If you’re hunting on public land, or there’s no walk-in cooler at your lease, after field dressing and skinning the animal, quarter it.

That’s taking off the four quarters, the two backstraps, and the rear legs. That’s what you are legally bound to take. If you don’t take that, you can be ticketed for waste of game.

Put the quarters into tall kitchen garbage bags, and then into coolers with ice. How to handle game when you get it home – that’s tomorrow.

For Texas Parks and Wildlife…I’m Cecilia Nasti.

Outlook for the end of Waterfowl Season

Friday, January 5th, 2018
The Bigwoods on the Trinity. Waterfowl hunting

The Bigwoods on the Trinity. Waterfowl hunting

This is Passport to Texas

The regular duck season continues through January 28, in most of the state. Wildlife biologist, Dave Morrison, says overall, you still have good hunting ahead of you.

Total numbers of ducks are down. But when you take a look at the overall picture. We’re still at numbers we’ve never seen before.

The past five years offered “unbelievable” hunting, said Morrison. And while the populations of the ten species they surveyed this spring changed…it’s not bad news.

This year, five are up, five are down. But the good news is that—with the exception of pintails and scaup—all of them are above their long-term average. So, we’re still anticipating ducks showing up in Texas.

He says if you went out last season, then expect a similar outcome this season.

When you think about what Texas has been through, something that’s similar to last year is probably pretty good. Harvey wreaked havoc along our coast. But that habitat is recovering faster than anticipated. [1.5 seconds ambiance]

And for goose hunters: light goose season ends Jan. 28 in the east zone and February 4 in the west zone.

Texas is blessed; we’ve always had pretty good goose hunting here in this state. From the perspective of snow geese, we’ll have probably about the same as last year, simply because the numbers really haven’t changed.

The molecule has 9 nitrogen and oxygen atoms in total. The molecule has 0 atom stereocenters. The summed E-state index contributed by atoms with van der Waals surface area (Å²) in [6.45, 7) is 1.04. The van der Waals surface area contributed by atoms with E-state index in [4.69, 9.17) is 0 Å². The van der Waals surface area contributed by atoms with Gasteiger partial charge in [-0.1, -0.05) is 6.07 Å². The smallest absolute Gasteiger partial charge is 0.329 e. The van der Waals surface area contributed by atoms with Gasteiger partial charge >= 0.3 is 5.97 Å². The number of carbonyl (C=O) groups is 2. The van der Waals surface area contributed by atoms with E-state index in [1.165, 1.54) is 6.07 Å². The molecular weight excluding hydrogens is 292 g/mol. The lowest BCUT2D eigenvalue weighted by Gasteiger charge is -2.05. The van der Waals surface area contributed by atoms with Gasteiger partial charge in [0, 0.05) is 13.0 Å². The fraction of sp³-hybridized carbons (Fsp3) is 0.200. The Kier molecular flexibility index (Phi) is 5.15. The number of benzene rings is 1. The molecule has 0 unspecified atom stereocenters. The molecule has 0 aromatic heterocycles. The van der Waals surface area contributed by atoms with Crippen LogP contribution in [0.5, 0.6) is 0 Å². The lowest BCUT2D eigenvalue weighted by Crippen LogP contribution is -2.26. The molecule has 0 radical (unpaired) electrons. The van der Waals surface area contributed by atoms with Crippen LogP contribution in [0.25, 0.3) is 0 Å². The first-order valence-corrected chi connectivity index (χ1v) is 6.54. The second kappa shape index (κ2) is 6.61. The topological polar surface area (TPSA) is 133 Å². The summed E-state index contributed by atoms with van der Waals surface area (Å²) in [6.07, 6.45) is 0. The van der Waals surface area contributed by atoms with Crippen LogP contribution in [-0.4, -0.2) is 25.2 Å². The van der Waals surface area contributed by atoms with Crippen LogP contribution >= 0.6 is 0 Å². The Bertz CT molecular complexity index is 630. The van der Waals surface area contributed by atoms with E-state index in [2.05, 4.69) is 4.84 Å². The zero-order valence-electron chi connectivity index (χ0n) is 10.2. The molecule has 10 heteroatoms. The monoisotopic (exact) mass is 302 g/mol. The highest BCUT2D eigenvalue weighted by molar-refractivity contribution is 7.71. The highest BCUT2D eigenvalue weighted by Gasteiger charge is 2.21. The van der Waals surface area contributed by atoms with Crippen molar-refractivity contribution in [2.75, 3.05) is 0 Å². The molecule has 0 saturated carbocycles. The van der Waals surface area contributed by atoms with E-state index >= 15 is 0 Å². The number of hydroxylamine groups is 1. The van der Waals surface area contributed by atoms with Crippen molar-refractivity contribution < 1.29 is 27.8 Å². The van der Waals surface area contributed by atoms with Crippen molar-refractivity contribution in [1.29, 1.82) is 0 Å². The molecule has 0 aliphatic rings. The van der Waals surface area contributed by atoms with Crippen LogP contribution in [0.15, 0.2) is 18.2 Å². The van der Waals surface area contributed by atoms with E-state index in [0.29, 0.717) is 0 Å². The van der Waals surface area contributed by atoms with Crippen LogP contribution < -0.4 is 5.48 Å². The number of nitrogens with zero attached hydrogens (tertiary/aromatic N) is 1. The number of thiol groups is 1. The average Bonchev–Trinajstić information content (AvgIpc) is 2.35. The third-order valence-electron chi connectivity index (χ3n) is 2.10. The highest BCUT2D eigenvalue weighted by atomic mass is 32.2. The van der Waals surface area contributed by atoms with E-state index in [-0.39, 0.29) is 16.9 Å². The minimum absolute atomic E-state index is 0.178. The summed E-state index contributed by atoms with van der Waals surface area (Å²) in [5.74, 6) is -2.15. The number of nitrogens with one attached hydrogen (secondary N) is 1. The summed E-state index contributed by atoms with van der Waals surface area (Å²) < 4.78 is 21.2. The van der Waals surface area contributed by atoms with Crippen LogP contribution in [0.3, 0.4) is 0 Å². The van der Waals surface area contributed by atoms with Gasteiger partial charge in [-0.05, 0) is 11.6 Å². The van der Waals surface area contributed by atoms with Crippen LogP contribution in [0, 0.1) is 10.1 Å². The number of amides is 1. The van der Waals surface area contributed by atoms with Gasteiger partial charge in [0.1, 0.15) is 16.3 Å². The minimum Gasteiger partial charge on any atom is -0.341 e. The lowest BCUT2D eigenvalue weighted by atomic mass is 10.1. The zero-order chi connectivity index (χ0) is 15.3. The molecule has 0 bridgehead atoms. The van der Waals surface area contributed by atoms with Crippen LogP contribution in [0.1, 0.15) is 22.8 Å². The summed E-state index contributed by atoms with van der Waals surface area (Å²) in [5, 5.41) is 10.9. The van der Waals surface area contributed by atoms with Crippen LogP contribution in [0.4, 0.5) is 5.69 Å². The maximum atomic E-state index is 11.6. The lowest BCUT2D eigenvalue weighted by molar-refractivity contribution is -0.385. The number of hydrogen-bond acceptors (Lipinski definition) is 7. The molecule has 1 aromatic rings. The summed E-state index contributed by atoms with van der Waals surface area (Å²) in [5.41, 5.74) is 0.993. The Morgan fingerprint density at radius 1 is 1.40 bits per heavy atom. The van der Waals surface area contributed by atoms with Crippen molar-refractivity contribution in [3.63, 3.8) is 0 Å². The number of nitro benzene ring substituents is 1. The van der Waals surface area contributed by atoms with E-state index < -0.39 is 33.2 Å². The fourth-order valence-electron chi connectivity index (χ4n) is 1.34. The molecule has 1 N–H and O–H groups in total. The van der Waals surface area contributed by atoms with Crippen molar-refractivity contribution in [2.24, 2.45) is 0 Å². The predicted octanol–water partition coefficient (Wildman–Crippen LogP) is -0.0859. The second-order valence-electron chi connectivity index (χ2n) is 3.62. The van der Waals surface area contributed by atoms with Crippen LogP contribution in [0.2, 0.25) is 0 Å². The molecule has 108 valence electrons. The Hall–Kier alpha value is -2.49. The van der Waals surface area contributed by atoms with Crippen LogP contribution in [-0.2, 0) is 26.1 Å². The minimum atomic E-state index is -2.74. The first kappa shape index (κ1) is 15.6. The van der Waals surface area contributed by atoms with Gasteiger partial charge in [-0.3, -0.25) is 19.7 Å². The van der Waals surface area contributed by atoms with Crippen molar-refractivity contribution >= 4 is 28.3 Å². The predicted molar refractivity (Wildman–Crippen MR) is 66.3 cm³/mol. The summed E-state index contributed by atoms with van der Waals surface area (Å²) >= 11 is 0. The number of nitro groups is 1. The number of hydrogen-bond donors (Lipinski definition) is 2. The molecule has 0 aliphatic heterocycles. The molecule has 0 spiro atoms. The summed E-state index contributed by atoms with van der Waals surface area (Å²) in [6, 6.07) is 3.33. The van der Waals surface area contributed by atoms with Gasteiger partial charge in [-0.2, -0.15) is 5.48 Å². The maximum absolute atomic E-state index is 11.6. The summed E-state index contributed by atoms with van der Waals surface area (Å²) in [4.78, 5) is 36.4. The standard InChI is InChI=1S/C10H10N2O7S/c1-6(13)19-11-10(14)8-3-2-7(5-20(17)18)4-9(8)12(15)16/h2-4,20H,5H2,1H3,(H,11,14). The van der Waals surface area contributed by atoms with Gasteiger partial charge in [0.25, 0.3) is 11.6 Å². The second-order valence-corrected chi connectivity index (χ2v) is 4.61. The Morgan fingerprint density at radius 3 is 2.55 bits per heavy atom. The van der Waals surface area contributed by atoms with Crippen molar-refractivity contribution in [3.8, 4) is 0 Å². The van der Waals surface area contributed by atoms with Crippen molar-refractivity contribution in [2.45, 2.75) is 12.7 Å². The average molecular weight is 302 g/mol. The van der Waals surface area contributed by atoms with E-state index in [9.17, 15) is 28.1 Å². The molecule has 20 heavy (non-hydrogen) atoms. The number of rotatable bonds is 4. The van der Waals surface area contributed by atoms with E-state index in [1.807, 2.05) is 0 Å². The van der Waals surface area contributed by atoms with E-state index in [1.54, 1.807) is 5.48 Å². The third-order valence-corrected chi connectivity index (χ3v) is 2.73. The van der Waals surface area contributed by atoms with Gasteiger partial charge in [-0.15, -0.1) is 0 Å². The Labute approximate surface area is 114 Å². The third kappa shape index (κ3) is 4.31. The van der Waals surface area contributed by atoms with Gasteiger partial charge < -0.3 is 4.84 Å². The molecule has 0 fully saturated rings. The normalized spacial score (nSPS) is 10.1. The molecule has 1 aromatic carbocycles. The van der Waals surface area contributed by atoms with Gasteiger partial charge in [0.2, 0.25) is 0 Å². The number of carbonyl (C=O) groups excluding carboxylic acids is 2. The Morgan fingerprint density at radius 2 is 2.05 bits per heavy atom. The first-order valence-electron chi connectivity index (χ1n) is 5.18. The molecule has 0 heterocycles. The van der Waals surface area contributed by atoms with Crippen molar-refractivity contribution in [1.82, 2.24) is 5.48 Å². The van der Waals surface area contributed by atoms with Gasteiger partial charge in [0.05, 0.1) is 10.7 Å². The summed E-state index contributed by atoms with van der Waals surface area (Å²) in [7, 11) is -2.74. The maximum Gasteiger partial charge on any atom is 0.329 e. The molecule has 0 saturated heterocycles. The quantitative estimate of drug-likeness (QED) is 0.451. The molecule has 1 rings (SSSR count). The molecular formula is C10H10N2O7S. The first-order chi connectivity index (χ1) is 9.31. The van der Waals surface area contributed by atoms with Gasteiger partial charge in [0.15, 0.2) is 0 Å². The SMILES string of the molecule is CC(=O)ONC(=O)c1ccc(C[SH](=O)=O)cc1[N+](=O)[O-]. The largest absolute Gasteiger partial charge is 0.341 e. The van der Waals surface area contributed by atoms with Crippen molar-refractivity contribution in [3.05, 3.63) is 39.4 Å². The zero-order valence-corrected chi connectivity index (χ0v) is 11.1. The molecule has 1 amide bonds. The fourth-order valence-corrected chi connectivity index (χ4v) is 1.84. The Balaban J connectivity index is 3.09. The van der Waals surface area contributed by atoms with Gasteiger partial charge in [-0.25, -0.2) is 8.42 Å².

The Texas Outdoor Annual has seasons and bag limits for all waterfowl.

The Wildlife Restoration Program supports our series.

For Texas Parks and Wildlife…I’m Cecilia Nasti.

2018 Resolutions for Hunters

Thursday, December 28th, 2017
Hunters at sunrise.

Hunters at sunrise.

This is Passport to Texas Resolutions Week

Today: resolutions for hunters. Hunter Education Director, Steve Hall, provided a list of resolutions that, when followed, will make it even more rewarding to be a hunter in Texas this New Year.

Attend a hunter education course and recommend the training to anyone who wants to learn more about firearm, hunting and outdoor safety as well as game laws, ethics and responsibilities.

Be safe and obey the laws such as always practicing proper muzzle control, staying within a safe zone of fire and brushing up on game laws and regulations each year through the Outdoor Annual.

Practicing your shooting skills before you leave for your hunting trips; learn proper shot angles, shot placement, distance estimation and vital zones of the game you hunt.

Take care of your game from “field to table”; learn how to properly field dress, transport, butcher, freeze and prepare your favorite wild game meals.

Take along someone new to hunting on your next trip; expose them to the joys of the outdoors and to taking their own healthy, organic meat for the table.

Become a hunter education instructor and give back you knowledge, skills and proper attitudes towards the hunting heritage and a brighter future for hunting and shooting sports.

The Wildlife Restoration program supports our series.

For Texas Parks and Wildlife…I’m Cecilia Nasti